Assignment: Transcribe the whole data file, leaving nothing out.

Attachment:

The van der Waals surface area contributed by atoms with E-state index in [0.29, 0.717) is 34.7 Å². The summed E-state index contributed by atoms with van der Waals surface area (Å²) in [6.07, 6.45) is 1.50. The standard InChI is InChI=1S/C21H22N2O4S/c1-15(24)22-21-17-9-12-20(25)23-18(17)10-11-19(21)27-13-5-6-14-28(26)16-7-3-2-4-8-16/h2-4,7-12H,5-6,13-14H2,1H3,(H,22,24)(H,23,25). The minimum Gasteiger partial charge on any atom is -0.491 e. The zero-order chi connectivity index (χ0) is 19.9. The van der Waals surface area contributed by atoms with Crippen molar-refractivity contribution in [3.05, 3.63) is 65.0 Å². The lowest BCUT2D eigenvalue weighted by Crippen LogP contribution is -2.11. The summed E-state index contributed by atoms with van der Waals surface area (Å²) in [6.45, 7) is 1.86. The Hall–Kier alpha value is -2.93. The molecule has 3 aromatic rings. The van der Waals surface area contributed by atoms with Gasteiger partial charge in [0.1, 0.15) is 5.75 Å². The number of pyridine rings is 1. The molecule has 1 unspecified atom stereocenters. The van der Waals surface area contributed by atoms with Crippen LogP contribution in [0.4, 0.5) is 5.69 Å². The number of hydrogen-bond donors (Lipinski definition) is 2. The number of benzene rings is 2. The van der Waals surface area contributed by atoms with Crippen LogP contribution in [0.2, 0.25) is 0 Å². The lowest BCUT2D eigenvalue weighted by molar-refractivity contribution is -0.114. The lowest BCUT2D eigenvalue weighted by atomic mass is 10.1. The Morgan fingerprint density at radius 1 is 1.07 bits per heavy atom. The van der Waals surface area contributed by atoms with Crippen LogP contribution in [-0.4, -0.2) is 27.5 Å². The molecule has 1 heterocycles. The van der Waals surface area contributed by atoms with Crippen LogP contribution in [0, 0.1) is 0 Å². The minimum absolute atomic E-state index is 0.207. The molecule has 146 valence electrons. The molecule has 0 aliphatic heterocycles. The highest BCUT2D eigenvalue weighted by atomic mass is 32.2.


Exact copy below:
The van der Waals surface area contributed by atoms with E-state index in [0.29, 0.717) is 34.7 Å². The summed E-state index contributed by atoms with van der Waals surface area (Å²) in [6.07, 6.45) is 1.50. The standard InChI is InChI=1S/C21H22N2O4S/c1-15(24)22-21-17-9-12-20(25)23-18(17)10-11-19(21)27-13-5-6-14-28(26)16-7-3-2-4-8-16/h2-4,7-12H,5-6,13-14H2,1H3,(H,22,24)(H,23,25). The minimum Gasteiger partial charge on any atom is -0.491 e. The zero-order chi connectivity index (χ0) is 19.9. The van der Waals surface area contributed by atoms with Crippen molar-refractivity contribution in [3.05, 3.63) is 65.0 Å². The lowest BCUT2D eigenvalue weighted by Crippen LogP contribution is -2.11. The summed E-state index contributed by atoms with van der Waals surface area (Å²) in [6.45, 7) is 1.86. The Hall–Kier alpha value is -2.93. The molecule has 3 aromatic rings. The van der Waals surface area contributed by atoms with Gasteiger partial charge in [0.1, 0.15) is 5.75 Å². The number of pyridine rings is 1. The molecule has 1 unspecified atom stereocenters. The van der Waals surface area contributed by atoms with Crippen LogP contribution in [0.4, 0.5) is 5.69 Å². The number of hydrogen-bond donors (Lipinski definition) is 2. The number of benzene rings is 2. The van der Waals surface area contributed by atoms with Crippen LogP contribution in [0.2, 0.25) is 0 Å². The lowest BCUT2D eigenvalue weighted by molar-refractivity contribution is -0.114. The lowest BCUT2D eigenvalue weighted by atomic mass is 10.1. The Morgan fingerprint density at radius 1 is 1.07 bits per heavy atom. The van der Waals surface area contributed by atoms with Crippen LogP contribution in [-0.4, -0.2) is 27.5 Å². The molecule has 1 heterocycles. The van der Waals surface area contributed by atoms with Crippen LogP contribution in [0, 0.1) is 0 Å². The minimum absolute atomic E-state index is 0.207. The molecule has 146 valence electrons. The molecule has 0 aliphatic heterocycles. The highest BCUT2D eigenvalue weighted by atomic mass is 32.2.